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J Am Acad Orthop Surg Glob Res Rev. 2018 Mar 23;2(3):e088. doi: 10.5435/JAAOSGlobal-D-17-00088. eCollection 2018 Mar.

Validation of Digital Visual Analog Scale Pain Scoring With a Traditional Paper-based Visual Analog Scale in Adults.

Author information

1
Houston Methodist Hospital, Houston, TX (Ms. Delgado, Dr. Lambert, Dr. Boutris, Dr. McCulloch, Dr. Moreno, and Dr. Harris), and Texas A&M University, College Station, TX (Dr. Lambert, Mr. Robbins, and Dr. Moreno).

Abstract

Background:

The visual analog scale (VAS) is a validated, subjective measure for acute and chronic pain. Scores are recorded by making a handwritten mark on a 10-cm line that represents a continuum between "no pain" and "worst pain."

Methods:

One hundred consecutive patients aged ≥18 years who presented with a chief complaint of pain were asked to record pain scores via a paper VAS and digitally via both the laptop computer and mobile phone. Ninety-eight subjects, 51 men (age, 44 ± 16 years) and 47 women (age, 46 ± 15 years), were included. A mixed-model analysis of covariance with the Bonferroni post hoc test was used to detect differences between the paper and digital VAS scores. A Bland-Altman analysis was used to test for instrument agreement between the platforms. The minimal clinically important difference was set at 1.4 cm (14% of total scale length) for detecting clinical relevance between the three VAS platforms. A paired one-tailed Student t-test was used to determine whether differences between the digital and paper measurement platforms exceeded 14% (P < 0.05).

Results:

A significant difference in scores was found between the mobile phone-based (32.9% ± 0.4%) and both the laptop computer- and paper-based platforms (31.0% ± 0.4%, P < 0.01 for both). These differences were not clinically relevant (minimal clinically important difference <1.4 cm). No statistically significant difference was observed between the paper and laptop computer platforms. Measurement agreement was found between the paper- and laptop computer-based platforms (mean difference, 0.0% ± 0.5%; no proportional bias detected) but not between the paper- and mobile phone-based platforms (mean difference, 1.9% ± 0.5%; proportional bias detected).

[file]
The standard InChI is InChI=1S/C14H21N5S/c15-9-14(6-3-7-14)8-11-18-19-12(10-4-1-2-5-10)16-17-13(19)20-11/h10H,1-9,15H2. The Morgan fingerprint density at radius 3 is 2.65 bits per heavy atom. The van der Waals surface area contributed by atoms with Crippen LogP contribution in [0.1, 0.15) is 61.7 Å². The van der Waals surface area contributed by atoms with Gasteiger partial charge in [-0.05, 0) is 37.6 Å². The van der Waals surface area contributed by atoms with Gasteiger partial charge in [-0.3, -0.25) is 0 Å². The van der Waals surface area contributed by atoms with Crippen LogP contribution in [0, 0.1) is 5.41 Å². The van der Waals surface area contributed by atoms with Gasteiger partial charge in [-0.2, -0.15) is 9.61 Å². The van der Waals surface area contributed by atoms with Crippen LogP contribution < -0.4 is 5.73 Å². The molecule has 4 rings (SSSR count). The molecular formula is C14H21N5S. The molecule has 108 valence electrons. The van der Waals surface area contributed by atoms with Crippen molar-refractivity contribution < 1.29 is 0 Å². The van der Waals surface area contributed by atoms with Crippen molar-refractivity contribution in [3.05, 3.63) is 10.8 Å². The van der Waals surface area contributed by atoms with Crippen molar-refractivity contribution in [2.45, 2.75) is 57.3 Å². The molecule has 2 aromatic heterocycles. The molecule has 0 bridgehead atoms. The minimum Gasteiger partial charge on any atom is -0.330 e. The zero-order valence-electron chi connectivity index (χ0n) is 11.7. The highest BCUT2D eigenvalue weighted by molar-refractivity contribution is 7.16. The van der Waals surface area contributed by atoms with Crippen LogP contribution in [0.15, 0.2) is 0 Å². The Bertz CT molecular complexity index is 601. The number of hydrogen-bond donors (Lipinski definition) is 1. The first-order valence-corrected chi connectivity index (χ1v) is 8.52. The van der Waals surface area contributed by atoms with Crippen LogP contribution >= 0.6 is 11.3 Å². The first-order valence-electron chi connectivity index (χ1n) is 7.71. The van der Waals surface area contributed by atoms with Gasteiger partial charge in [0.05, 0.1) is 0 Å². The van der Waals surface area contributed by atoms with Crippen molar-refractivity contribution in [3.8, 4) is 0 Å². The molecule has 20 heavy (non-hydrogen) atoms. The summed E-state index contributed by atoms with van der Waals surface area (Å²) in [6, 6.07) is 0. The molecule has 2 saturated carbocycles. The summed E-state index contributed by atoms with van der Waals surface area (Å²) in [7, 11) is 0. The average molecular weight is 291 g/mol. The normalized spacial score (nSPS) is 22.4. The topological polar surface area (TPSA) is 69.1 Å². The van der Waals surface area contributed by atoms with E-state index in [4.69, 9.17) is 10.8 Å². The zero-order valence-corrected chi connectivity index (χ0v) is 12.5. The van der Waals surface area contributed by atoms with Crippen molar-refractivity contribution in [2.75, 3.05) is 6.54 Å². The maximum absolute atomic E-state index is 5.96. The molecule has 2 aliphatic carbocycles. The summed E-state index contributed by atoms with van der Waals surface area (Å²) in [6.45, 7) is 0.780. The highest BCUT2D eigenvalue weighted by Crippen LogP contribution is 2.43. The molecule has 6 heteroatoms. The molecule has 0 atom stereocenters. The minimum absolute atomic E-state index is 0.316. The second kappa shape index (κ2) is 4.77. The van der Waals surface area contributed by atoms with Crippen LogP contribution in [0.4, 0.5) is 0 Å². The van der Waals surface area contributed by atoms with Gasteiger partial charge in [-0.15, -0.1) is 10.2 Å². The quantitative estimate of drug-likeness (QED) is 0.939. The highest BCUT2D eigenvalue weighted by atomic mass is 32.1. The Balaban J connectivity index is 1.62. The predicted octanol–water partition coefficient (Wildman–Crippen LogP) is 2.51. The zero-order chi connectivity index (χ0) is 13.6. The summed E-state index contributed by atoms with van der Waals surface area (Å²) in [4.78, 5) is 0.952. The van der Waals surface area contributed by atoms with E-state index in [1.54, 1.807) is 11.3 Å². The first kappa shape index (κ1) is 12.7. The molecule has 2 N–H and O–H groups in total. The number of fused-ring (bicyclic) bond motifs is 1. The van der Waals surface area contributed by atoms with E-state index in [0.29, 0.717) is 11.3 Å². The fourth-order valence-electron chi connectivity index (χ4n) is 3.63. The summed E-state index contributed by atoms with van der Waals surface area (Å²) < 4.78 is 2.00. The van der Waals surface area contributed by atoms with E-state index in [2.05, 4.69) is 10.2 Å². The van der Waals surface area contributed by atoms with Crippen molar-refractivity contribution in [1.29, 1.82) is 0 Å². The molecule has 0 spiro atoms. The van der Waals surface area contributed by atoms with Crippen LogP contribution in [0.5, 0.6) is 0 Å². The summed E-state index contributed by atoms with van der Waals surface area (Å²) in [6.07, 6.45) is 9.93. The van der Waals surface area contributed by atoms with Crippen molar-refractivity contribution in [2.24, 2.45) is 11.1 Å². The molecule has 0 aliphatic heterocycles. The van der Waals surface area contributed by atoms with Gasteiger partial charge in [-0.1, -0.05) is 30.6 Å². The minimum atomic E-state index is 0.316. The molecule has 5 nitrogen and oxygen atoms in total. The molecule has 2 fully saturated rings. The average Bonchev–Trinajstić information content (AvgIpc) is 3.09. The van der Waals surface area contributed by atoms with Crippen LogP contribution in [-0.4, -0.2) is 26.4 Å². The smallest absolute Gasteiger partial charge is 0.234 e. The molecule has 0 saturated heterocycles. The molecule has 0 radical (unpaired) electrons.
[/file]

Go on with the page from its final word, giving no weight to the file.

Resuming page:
Conclusion:

No clinically relevant difference exists between the traditional paper-based VAS assessment and VAS scores obtained from laptop computer- and mobile phone-based platforms.

Conflict of interest statement

Dr. Boutris or an immediate family member is an employee of Zimmer Biomet. Dr. McCulloch or an immediate family member has received research or institutional support from Arthrex and DePuy Synthes; serves as a board member, owner, officer, or committee member of the Journal of Knee Surgery and Orthobullets.com; and is a member of a speakers' bureau or has made paid presentations on behalf of Vericel. Dr. Moreno or an immediate family member has received research or institutional support from 4WEB Medical. Dr. Harris or an immediate family member serves as a board member, owner, officer, or committee member of the American Academy of Orthopaedic Surgeons, the American Orthopaedic Society for Sports Medicine, Arthroscopy, the Arthroscopy Association of North America, and Frontiers In Surgery; has received research or institutional support from DePuy Synthes and Smith & Nephew; serves as a paid consultant to NIA Magellan, Össur, and Smith & Nephew; is a member of a speakers' bureau or has made paid presentations on behalf of Össur and Smith & Nephew; and has received nonincome support (such as equipment or services), commercially derived honoraria, or other non–research-related funding (such as paid travel) from SLACK. None of the following authors or any immediate family member has received anything of value from or has stock or stock options held in a commercial company or institution related directly or indirectly to the subject of this article: Ms. Delgado, Dr. Lambert, and Mr. Robbins.

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